gijsbos.com

Home » Uncategorized » Breathless by Mulu and the ‘Pinnacles’

Breathless by Mulu and the ‘Pinnacles’

Advertisements

After spending a record breaking week in a city (Kuchin), the time had come for some die hard nature. Mulu’s Unesco world heritage park seemed to fit the bill.

At first, I was disappointed. Malaysians like things to ve very well organized, and this park was not an exception. Even inside the world famous Mulu caves, wooden boardwalks were created to make exploring easier. The adventurer in me winced. Fortunately, there was enough to see: 2 million bats flying out of their cave at sunset and beautiful formations inside he cave. They were exciting enough to tempt me into ‘cave exploration’. The basics are same as the regular cave trips: you walk through a cave, but helmets are worn, and some climbing is required (especially fun with water flowing down your path at the same time). The extra special bonus were the cave snakes, adding that extra bit of excitement to every time you put you hands somewhere you can’t see them.

After all this trekking (remember: I just came from Bako national park), one would think I’d have enough. Fortunately, this wasn’t the case as Mulu also is the gateway to the ‘Pinnacles’. I had previously climbed the highest mountain in South East Asia (Mt Kinnabalu), which had left me with sore legs for two full days after the climb. The ‘Pinnacles’ reputation isn’t based on it’s height (barely more than 2 kilometers) nor length, but on it’s steepness. The mountain showed it’s difficulty by the time it took our group to walk/climb less than 5 kilometers (total distance for up and down): more than 7 hours.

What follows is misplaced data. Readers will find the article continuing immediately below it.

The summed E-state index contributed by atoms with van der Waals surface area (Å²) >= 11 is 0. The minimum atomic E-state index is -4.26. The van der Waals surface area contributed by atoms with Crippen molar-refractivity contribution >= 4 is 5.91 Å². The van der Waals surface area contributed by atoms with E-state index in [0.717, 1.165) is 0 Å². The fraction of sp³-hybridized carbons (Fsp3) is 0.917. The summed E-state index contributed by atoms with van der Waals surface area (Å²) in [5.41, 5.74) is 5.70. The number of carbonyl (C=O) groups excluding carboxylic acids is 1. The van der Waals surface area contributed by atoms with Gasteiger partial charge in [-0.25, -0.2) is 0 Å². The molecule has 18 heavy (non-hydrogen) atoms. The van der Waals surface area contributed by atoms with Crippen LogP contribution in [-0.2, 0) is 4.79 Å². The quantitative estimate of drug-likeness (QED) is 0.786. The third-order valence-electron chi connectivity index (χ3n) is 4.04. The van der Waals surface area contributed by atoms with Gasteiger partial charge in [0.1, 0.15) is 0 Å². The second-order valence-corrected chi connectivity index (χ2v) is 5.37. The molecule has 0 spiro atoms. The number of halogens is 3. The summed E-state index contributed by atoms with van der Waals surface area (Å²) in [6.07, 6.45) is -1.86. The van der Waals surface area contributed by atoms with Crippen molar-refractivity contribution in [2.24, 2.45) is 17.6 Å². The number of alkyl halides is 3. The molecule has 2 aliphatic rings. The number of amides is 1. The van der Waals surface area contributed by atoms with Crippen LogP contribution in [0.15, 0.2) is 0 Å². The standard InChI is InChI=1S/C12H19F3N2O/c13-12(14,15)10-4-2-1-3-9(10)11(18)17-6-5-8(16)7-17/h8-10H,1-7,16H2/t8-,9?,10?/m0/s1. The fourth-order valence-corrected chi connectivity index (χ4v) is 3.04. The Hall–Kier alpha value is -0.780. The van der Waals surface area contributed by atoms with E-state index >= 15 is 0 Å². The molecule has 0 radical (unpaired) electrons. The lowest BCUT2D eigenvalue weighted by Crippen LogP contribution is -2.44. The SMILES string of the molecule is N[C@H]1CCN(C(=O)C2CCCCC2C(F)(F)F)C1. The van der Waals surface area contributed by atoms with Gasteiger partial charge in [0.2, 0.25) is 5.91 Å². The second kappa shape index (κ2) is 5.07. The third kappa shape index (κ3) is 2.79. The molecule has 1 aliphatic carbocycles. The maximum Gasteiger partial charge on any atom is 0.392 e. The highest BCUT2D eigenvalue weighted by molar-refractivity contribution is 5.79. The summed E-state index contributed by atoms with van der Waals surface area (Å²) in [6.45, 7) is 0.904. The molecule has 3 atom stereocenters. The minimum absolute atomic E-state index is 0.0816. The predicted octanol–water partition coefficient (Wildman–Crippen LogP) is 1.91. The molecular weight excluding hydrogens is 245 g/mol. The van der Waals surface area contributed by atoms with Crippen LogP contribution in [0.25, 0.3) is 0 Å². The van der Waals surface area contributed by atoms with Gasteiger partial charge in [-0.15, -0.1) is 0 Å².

Image

Above you can see why it was worth the climb and why the Lonely Planet calls this the ‘worst parachute landingzone in the world’.

I am typically a ‘slow climber’ preferring many stops to few and favoring taking my time to soak up the environment to ‘running’ up the mountain. I learnt to appreciate the other way during this climb, which is mostly about getting up and down (safely) and the sense of achievement back at the base camp once you’ve made it. And trust me: once you’re lying in the river / mini waterfall with a cold drink, you truly appreciate your achievement at the ‘Pinnacles’.

Advertisements

Leave a Reply

Fill in your details below or click an icon to log in:

WordPress.com Logo

You are commenting using your WordPress.com account. Log Out /  Change )

Google+ photo

You are commenting using your Google+ account. Log Out /  Change )

Twitter picture

You are commenting using your Twitter account. Log Out /  Change )

Facebook photo

You are commenting using your Facebook account. Log Out /  Change )

w

Connecting to %s

%d bloggers like this: